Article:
FDA acts to remove dangerous fat from food


In 2013, health conscious consumers and professionals cheered when the Food and Drug Administration (FDA) announced that it would consider removing artificial trans fat from the list of ingredients generally recognized as safe (GRAS) for human consumption.

Now they have reason to celebrate.

Despite persistent opposition of the food industry, the FDA finalized its decision to no longer consider partially hydrogenated oils, the principle source of artificial trans fat, as GRAS. This means that food manufacturers have three years to remove trans fats from products.

Trans fat should be avoided at all costs. Read on to find out why.

What are they?
First, let’s be clear that we’re talking about artificial trans fats as opposed to naturally occurring trans fats, which are found in some meat and dairy products. Naturally occurring trans fats don’t appear to pose the same health threats as man-made trans fats. For the purposes of this article, the term “trans fats” will refer only to artificial trans fats. Trans fats are created when hydrogen is deliberately added to liquid vegetable oils.  Food manufacturers like trans fats because they’re cheap, have a longer shelf life, have a desirable soft-solid consistency (for example spreadable margarine) and can be used over and over to fry foods in a commercial fryer.
Why are they important?
The most important thing to know about trans fats is that you should avoid them at all cost. Trans fats not only raise our “lousy” (LDL) cholesterol like saturated fats do, but they also lower our “healthy” (HDL) cholesterol. This combination seriously raises our risk of heart attack and stroke. Trans fats are also linked to an increased risk of diabetes, chronic inflammation, and impaired growth on fetuses and breastfeeding infants .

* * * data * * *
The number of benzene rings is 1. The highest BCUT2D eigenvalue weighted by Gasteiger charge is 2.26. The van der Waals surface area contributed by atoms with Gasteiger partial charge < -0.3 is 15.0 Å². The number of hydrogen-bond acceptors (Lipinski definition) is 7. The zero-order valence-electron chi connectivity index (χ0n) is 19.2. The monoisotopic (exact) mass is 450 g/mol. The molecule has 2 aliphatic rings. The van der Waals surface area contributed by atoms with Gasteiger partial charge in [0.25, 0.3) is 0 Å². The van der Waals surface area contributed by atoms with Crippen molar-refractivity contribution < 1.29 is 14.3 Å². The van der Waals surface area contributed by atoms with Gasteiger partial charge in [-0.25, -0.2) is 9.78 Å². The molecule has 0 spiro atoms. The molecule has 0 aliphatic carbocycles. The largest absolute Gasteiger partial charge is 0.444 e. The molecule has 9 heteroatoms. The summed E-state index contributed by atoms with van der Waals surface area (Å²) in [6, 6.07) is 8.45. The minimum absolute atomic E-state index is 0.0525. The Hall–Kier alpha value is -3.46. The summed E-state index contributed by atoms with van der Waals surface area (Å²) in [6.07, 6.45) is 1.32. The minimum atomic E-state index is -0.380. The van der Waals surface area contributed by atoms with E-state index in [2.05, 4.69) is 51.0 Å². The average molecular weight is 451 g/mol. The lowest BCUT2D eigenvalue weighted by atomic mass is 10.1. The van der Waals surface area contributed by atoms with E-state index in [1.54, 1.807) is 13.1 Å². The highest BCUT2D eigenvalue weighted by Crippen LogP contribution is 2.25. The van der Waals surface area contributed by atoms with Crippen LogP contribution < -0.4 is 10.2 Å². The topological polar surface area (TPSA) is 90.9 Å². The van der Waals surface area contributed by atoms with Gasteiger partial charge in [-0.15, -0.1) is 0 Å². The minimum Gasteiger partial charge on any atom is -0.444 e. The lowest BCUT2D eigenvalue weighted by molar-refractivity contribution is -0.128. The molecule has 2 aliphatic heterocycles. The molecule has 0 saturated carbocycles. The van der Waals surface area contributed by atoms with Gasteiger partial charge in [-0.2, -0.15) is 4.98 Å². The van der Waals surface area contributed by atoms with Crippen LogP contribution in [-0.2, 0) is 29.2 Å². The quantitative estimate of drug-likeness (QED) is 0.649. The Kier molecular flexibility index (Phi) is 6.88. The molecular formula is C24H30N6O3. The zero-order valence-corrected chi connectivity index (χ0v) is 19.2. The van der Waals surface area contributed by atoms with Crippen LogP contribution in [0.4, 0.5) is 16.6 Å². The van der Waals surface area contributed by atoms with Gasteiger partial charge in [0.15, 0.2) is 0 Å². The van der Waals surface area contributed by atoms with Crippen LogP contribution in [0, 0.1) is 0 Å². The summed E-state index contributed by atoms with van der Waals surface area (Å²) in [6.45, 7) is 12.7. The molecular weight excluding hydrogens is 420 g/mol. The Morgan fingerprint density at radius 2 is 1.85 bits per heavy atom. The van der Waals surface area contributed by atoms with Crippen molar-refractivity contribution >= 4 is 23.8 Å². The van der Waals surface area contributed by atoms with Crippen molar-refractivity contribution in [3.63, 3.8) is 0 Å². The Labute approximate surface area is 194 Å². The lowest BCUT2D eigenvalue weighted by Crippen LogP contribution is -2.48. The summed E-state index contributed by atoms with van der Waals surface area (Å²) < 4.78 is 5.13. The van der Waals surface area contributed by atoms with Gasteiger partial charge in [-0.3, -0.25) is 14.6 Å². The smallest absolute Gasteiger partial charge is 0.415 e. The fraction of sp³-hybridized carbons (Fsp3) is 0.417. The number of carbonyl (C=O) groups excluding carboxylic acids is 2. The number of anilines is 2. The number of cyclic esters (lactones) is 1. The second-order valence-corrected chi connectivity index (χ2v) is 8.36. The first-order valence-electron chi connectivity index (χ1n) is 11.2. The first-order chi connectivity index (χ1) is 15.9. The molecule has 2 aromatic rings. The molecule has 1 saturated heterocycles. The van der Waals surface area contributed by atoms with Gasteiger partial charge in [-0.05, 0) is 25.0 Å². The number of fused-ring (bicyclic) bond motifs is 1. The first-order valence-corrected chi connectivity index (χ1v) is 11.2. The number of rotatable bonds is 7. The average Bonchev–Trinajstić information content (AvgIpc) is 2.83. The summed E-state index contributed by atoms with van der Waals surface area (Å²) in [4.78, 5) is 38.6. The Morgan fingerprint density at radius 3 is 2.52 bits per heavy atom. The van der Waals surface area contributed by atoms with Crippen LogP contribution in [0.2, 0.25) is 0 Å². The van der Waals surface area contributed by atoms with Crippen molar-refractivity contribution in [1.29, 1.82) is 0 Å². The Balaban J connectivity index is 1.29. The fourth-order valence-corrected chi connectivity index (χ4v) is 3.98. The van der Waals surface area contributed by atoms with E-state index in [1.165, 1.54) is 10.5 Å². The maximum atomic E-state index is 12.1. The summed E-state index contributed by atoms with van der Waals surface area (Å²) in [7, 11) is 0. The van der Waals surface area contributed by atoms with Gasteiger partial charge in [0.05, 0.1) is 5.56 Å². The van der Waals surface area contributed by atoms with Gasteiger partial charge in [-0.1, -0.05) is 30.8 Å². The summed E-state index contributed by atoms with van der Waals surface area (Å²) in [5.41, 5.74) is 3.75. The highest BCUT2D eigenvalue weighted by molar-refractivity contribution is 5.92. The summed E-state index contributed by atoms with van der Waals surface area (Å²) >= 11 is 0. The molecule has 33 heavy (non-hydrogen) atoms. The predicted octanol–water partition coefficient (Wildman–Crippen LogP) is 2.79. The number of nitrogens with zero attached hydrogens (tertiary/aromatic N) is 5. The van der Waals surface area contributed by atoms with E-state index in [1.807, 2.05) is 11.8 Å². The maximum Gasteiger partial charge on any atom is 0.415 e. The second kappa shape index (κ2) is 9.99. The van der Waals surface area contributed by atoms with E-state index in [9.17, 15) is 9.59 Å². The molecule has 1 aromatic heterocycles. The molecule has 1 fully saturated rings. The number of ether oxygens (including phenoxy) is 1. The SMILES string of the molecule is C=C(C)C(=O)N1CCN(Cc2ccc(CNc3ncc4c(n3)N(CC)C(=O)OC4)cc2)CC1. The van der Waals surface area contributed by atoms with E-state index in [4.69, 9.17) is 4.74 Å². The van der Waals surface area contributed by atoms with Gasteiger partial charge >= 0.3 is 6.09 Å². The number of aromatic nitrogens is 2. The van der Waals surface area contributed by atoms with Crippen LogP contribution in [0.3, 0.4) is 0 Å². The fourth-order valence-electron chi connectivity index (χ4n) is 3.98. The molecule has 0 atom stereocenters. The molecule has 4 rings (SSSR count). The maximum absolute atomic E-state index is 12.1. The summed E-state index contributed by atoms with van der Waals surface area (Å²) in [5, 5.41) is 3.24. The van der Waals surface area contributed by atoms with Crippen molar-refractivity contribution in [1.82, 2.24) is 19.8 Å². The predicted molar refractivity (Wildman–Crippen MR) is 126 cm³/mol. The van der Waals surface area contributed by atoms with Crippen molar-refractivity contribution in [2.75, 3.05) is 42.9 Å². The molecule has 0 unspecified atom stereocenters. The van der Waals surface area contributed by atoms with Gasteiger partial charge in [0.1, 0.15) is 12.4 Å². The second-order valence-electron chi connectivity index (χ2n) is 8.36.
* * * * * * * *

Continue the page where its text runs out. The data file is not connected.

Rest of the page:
What foods are they found in?
Trans fats are found in foods that contain “hydrogenated” or “partially hydrogenated” oils. All of these items commonly contain trans fats:

  • Commercial baked goods (cookies, cakes, crackers, pies)
  • Fried foods (fried chicken, French fries, doughnuts)
  • Some margarines
  • Shortening
  • Shelf-stable peanut butter (all-natural peanut butter does NOT contain trans fats)
  • Nondairy creamers
  • Waffle and pancake mixes (for example, Bisquick Original)
  • Frosting
How much of it is safe to eat?
Researchers have not defined a safe level of trans fats.  I recommend that you do your best to avoid all man-made trans fats.
What’s the most common myth about them?
The most common myth about trans fats is that “0 grams trans fat” on a food label means no trans fats.  On the contrary, food manufacturers are allowed to include up to half a gram of artificial trans fats per serving and still label it as “0 grams trans fat.”  Half a gram might not sound like a lot but that quickly adds up if you eat multiple servings.Consumers, stay vigilant!  Scan the ingredient list for the terms “hydrogenated” and “partially hydrogenated” oils.  These indicate the presence of trans fats.
Anything else I should know?
Yes!  You should know that the statements “No trans fats” and “Trans-fat free” on products do not mean that the products are healthy or calorie-free.  Most often, trans fats are traded in for saturated fats, which contain just as many calories per serving and also increase your risk of heart disease.

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